For some of us, the soldier’s sense of duty lingers unfulfilled for decades. Mine began as a promise made in the windy sky high above the Vietnam jungle’s triple canopy. At my feet was the ashen face of a fellow soldier who had lost his life — Staff Sergeant Charles M. Andujar. His body and the litter he was lying on were vibrating with the rest of us in the belly of the dustoff on our way to the field hospital at Fire Support Base Blackhorse, where we of Delta Company, 4th Battalion, 12th Infantry Regiment of the 199th Light Infantry Brigade (199th LIB) were based during that time in the spring of 1969.
During the flight, a voice in my head seemed to say that if this were a novel, we would be at the place where the soldier who survives has to go to the man’s family and explain what happened to his KIA buddy. Then I said to myself: ‘I hardly know this man. I’m just a draftee, a private first class. The Army will notify the family.’
Still, my thoughts kept churning. ‘What if they have questions? How would a fellow ever find his folks? Why even think about this now, when I may not make it out alive, either?’
But soon the matter seemed to get settled. Like many a soldier in any war, I began to consider the equalizing question: ‘What if I were this man and he were me?’ I began to work past the issue with the promise, ‘If I make it home, I should try to find his family in case they want to talk to me about this day.’
Unfortunately, I was not very tenacious with that promise. In my travels, I would occasionally look for the name Andujar in the phone book. Later, using the Internet, I found a few people with the name but none knew the staff sergeant as one of their family. Three decades evaporated.
I had been drafted after college and assigned to an infantry unit in Vietnam. For draftees like me, ripped from a secure and sheltered existence, entering the Army felt like being thrown into a snake pit and being forced to hiss and slither with the rest of them in order to survive. Infantry training teaches you to make buddies but not close friends. We were told we would be able to face the violence and death better if we were not too attached to the men in our platoon.
Personal survival and the survival of the fighting unit depended upon our ability to place the mission above emotion. All of this seems a bit incomprehensible now, as I look back at the experiences I shared with the other soldiers. Indeed, I now feel a tremendous respect and a sense of honor to have served with the men of Delta Company.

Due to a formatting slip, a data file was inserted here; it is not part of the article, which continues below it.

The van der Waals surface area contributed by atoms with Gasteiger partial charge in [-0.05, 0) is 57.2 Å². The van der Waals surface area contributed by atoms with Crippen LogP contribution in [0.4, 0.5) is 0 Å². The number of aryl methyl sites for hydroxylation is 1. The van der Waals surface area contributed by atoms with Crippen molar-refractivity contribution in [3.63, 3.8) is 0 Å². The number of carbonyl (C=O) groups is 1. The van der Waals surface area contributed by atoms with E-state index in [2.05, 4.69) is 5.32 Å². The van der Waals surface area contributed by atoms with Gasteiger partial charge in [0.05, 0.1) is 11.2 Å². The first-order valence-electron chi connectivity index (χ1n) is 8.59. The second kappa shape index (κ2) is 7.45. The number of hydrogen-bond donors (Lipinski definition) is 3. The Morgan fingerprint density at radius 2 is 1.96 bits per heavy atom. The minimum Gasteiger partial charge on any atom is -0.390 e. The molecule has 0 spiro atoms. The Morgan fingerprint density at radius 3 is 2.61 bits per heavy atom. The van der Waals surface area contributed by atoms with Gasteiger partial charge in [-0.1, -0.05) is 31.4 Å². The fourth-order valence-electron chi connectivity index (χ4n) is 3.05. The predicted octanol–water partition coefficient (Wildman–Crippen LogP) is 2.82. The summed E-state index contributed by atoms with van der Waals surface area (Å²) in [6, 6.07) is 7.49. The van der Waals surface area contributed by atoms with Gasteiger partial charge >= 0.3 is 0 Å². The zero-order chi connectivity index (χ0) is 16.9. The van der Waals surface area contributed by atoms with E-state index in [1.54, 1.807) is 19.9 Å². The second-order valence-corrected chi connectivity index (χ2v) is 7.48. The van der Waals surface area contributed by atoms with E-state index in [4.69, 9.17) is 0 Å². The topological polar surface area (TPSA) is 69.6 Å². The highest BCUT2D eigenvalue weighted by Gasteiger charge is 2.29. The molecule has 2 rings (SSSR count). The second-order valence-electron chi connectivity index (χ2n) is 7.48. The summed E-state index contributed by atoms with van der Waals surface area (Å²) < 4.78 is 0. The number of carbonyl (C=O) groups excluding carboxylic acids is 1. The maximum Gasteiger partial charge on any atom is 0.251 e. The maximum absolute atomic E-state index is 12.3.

On that day in 1969, we were working out of FSB Blackhorse in terrain spotted with a few old French plantations but mostly jungle. The 11th Armored Cavalry Regiment (11th ACR) had been operating in the area, sending out periodic armored patrols along tank and armored personnel carrier (APC) trails that carved up the landscape at five- to 10-mile intervals. In the spring of 1969 their orders were to relinquish part of the area. Elements of the 199th LIB were moved northeast, out of the rice and pineapple regions of Long An and Hau Nghia, south and east of Saigon. I remember the names of Firebases Elvira and Claudette from those early months. Soon Delta Company would know life in the jungle and frequent camps named Bear Cat, Blackhorse and Joy. Our new mission was to maintain part of the territory made secure by the 11th ACR. In reality, the jungles around Blackhorse were infested with NVA regiments, dug in and camping in the patchwork between the cavalry trails. No doubt they had been entrenched there for years.
Stateside, our nation had lost its resolve by 1969. By early April, Secretary of Defense Melvin Laird was announcing cuts in the defense budget. Within a few weeks, President Richard Nixon announced that 25,000 U.S. troops would be withdrawn from South Vietnam by the end of August. From our perspective as foot soldiers, troop strength and resupply for our unit had already come under noticeable stress. Part of the predicament was that since the 199th LIB was a small unit, response to our requests for helicopters and supplies was often delayed. The larger divisions would help us if their troops were taken care of first, but without our own dedicated support we often felt we were getting the short end of the stick. When equipment failed, when weapons needed parts, or when men were taken out of the field wounded, killed or simply because they had completed their time, Delta Company seemed to find replacements a long time in coming.